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Hinton

Deane R.

Ambassador Deane R. Hinton had a remarkable 48-year diplomatic career, with his first assignment as a foreign service officer at the Legation in Damascus, Syria beginning in 1946. Among his most notable assignments, he was ambassador to Zaire (1974-75), El Salvador (81-83), Pakistan (83-87), Costa Rica (87-89), and Panama (90-94). He was considered among the foremost Latin American experts in the State Department. He earlier served in other capacities as a Foreign Service Officer: Damascus, Syria (46-49), Mombassa, Kenya (50-52), France, Belgium, Guatemala (67-69), where he directed USAID programs, and Chile (69-71), where he was also director of USAID. In between country ambassadorships to Zaire and El Salvador, he was drawn upon for his expertise in economics, his main area of study, as Representative of the US (Ambassador Extraordinary and Plenipotentiary) to the European Economic Community in Brussels (76-79), after which he served as Assistant Secretary for Business and Economic Affairs (79-81). He was designated a Career Ambassador in 1987, a rare distinction among foreign service officers.

His memoir, Economics and Diplomacy: A Life in the Foreign Service, was published by the American Foreign Service Association (AFSA) in 2015, prepared with assistance from the Association for Diplomatic Studies & Training. AFSA’s president, Barbara Stephenson, commented on his death that Ambassador Hinton was “a legend among foreign service officers.”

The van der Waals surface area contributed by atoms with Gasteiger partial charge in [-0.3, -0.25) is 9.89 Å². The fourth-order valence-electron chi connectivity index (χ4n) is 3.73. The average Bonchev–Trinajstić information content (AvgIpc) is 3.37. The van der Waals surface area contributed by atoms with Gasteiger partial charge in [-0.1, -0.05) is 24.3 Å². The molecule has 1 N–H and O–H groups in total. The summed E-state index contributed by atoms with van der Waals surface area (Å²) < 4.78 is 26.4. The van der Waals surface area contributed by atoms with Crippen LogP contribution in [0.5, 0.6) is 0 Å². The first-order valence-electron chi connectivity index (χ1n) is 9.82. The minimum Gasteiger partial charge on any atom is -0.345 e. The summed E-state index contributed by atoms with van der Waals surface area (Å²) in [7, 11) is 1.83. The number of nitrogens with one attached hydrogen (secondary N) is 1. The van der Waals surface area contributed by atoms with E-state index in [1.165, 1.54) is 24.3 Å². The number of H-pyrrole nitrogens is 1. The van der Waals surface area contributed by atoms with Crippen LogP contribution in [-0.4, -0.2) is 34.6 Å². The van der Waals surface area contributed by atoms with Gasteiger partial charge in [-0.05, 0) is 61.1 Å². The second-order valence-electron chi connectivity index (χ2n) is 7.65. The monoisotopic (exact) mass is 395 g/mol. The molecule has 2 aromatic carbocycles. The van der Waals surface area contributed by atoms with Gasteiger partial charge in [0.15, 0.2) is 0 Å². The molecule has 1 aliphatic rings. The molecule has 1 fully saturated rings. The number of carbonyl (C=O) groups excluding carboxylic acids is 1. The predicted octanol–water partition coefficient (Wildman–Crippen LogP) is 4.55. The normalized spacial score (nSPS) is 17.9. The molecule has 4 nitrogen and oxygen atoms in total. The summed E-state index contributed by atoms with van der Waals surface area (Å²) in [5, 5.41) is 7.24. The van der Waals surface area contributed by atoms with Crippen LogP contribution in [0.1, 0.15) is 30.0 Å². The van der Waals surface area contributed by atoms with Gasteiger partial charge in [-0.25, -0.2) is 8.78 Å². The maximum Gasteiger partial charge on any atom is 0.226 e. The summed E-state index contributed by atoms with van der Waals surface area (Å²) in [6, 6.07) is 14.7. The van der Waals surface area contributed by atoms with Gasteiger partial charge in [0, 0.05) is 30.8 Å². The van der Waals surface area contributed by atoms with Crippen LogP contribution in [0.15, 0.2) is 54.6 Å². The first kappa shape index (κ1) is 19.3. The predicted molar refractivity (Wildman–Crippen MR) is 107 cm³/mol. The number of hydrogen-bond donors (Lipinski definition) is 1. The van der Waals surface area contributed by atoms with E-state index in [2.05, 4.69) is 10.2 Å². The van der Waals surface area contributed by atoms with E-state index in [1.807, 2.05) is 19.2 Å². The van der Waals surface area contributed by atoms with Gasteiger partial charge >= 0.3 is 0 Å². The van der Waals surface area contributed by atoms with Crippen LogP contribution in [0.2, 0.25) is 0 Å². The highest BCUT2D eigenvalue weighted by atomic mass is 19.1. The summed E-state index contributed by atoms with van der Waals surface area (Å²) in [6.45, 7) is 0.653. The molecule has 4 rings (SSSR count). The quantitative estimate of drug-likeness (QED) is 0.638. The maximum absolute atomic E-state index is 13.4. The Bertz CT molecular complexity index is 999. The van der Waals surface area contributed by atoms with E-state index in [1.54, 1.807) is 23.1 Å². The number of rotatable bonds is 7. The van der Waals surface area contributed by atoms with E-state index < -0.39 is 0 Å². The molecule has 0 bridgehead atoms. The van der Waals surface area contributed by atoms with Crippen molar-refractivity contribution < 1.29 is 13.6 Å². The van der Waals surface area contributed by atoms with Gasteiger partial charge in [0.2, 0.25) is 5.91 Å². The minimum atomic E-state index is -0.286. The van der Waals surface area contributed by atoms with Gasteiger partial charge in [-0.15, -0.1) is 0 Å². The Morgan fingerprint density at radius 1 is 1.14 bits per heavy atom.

Deane Roesch Hinton was born in Missoula, Montana on March 12, 1923, the only child of Col. Joe A. Hinton and Doris Roesch. He traveled as a child with his family according to his father’s assignments in the army. His father served in both WWI and WWII (including the 82nd Airborne). Deane R. Hinton also served in WW II (reaching the rank of second lieutenant in the Signals Corps and participating in the Italy campaign). After the war, he completed his BA at the University of Chicago and had a year of graduate studies in economics. He also attended the War College, the Fletcher School of Law and Diplomacy at Tufts University, and Harvard University in subsequent years. He had three marriages: to Angela Peyraud, Miren Aretxabala, and Patricia Lopez.

Ambassador Hinton retired in 1994 and lived alternately in the US (mainly Washington, DC and nearby Pennsylvania) and San Jose, Costa Rica. He is survived by his third wife Patricia Lopez Hinton, 12 children (Deborah Ann Hinton, Christopher Roesch Hinton, Jeffrey Joe Hinton, Joanna Peyraud Hinton, Veronica Jean Hinton, Pedro Arrivillaga, Guillermo Arrivillaga, Miren Arrivillaga De Aretxabala, Maria Louisa Arrivillaga Reglemann, Juan Jose Arrivillaga, Sebastian Lopez Hinton, and Deane Patrick Hinton), 13 grandchildren, and 5 great-grandchildren. Contributions in his name may be made to the International Rescue Committee.

The distinguished Career Ambassador Deane R. Hinton died in the morning of March 28, 2017 at his home in San Jose, Costa Rica, due to organ failure. He was 94 years old.

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